Historical PerspectiveGeographic RoleGovernment PerspectiveEconomic Impact Conclusions
Geographic Role
A1 Uzbekistan and Surrounding Region
The role that geography plays in the shaping of the Uzbekistan conflict is a major one. One of the first major geographic items that affect Uzbekistan is that it is one of only two countries that is double landlocked from the ocean. Being in such a position Uzbekistan needs to rely on its neighbors to a large degree. The combatants of this conflict are also primarily in Uzbekistan, which creates for a mostly enclosed situation. Uzbekistan is located in an area of immense tension concerning conflict such as neighbor Afghanistan, as well as Pakistan, Iran, and to a degree, Iraq (See Map A1).

The environment does not play an especially important role in this conflict, but it does help to support the ideas of the governments rule over its people and what could happen to the environment if the conflict continues for time to come. The most important natural resource in the Central Asia area is water. After the collapse of the Soviet Union the management of this water has caused a degree of regional tension. Uzbekistan is a water dependent nation who lays downstream receiving water from the two main sources of water, the Amu Darya and the Syr Darya (See map A2). Nations such as the gas and oil poor, but water rich Kyrgyzstan mostly control this water, forcing Uzbekistan to trade items such as cotton and gas for water. In 1997 Uzbekistan tried to deal with the situation unilaterally by cutting off 70 percent of the flow downstream, which prompted a riot by Krygz farmers and caused Uzbekistan to deploy 130,000 troops to guard the reservoirs on the boarder. While not directly relating to the Uzbekistan conflict, the conduct the Uzbekistan has for other countries certainly do affect it.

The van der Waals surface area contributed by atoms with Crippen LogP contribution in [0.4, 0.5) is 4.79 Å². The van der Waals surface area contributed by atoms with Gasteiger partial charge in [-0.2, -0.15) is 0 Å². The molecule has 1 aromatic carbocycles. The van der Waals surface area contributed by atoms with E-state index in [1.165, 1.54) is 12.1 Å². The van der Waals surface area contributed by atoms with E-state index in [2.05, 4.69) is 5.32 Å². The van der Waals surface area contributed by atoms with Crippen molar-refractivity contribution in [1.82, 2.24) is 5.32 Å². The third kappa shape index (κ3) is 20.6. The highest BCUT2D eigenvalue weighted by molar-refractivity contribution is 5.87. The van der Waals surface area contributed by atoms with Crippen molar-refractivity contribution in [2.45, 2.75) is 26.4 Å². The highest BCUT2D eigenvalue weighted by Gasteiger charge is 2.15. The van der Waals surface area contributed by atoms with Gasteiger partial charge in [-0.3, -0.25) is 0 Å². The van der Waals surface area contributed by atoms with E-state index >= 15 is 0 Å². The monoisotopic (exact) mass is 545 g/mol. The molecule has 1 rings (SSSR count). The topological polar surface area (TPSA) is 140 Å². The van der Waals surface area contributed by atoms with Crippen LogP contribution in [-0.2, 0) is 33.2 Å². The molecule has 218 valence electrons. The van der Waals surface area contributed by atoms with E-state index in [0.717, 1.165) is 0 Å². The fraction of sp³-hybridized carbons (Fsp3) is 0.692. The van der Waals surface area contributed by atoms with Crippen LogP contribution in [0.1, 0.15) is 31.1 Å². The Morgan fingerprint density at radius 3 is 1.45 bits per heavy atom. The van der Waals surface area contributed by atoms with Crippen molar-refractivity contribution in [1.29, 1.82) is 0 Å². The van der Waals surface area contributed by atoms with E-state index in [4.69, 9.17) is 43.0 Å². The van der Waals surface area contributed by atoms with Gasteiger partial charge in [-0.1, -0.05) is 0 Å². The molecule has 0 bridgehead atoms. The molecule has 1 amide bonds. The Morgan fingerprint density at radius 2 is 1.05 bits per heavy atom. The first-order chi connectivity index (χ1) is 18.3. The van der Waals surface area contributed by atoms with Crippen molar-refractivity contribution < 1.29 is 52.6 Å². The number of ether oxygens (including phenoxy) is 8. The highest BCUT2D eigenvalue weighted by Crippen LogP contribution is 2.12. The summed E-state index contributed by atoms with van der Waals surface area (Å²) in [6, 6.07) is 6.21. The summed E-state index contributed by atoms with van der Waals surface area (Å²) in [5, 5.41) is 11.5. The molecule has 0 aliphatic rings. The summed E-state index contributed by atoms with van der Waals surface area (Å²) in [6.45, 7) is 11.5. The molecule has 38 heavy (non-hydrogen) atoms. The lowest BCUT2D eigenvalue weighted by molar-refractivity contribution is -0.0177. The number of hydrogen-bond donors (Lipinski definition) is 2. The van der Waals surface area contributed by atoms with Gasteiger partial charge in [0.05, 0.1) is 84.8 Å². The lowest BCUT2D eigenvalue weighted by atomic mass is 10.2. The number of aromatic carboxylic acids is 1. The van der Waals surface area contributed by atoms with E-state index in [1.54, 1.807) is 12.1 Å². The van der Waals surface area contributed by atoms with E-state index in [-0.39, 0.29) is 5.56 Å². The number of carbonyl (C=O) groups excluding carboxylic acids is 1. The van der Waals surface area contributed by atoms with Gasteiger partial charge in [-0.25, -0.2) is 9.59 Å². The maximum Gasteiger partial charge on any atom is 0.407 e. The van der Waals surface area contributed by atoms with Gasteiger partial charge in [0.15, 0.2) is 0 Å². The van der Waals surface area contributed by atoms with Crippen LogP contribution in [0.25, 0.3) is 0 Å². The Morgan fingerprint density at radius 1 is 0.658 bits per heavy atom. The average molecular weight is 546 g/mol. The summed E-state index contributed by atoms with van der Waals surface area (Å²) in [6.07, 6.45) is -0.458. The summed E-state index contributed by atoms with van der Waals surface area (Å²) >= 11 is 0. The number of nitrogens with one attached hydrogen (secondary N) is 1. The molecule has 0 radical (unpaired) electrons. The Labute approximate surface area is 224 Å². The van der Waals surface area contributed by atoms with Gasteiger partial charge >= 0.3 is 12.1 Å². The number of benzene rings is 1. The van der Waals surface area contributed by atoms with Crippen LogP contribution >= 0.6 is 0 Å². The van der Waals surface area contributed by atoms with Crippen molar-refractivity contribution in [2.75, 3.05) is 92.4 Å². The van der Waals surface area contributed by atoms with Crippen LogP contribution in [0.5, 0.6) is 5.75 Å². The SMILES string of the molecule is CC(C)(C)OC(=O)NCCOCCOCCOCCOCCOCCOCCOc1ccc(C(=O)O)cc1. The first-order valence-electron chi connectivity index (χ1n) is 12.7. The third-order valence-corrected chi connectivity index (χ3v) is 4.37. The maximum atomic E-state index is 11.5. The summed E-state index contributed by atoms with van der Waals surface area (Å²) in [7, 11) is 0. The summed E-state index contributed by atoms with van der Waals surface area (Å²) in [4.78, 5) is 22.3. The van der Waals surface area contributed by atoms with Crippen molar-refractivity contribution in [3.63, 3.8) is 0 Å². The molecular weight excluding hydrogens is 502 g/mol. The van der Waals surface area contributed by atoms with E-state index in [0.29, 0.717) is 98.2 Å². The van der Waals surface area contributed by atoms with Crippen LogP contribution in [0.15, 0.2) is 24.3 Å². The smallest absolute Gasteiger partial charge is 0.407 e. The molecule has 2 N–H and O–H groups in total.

A2 Map of Uzbekistanian Region

Uzbekistan was always thought to become the leader of Central Asia, and it certainly has resources that would allow it to achieve this goal. The location of Uzbekistan near neighboring Afghanistan has also allowed for them to receive more financial aid from the United States in return for housing troops in their country. This money has been said to contribute to increased security for the country, and thus contributes to the problem Uzbekistan has with trying to protect itself from the threats of terrorism against it. Uzbekistan’s placement in the world makes it more likely to be a target for terrorism as terrorism is a more accepted way of social change in the region, but it also has to deal with being considered a “power” in its region, and what that means to other surrounding countries and the world as a whole.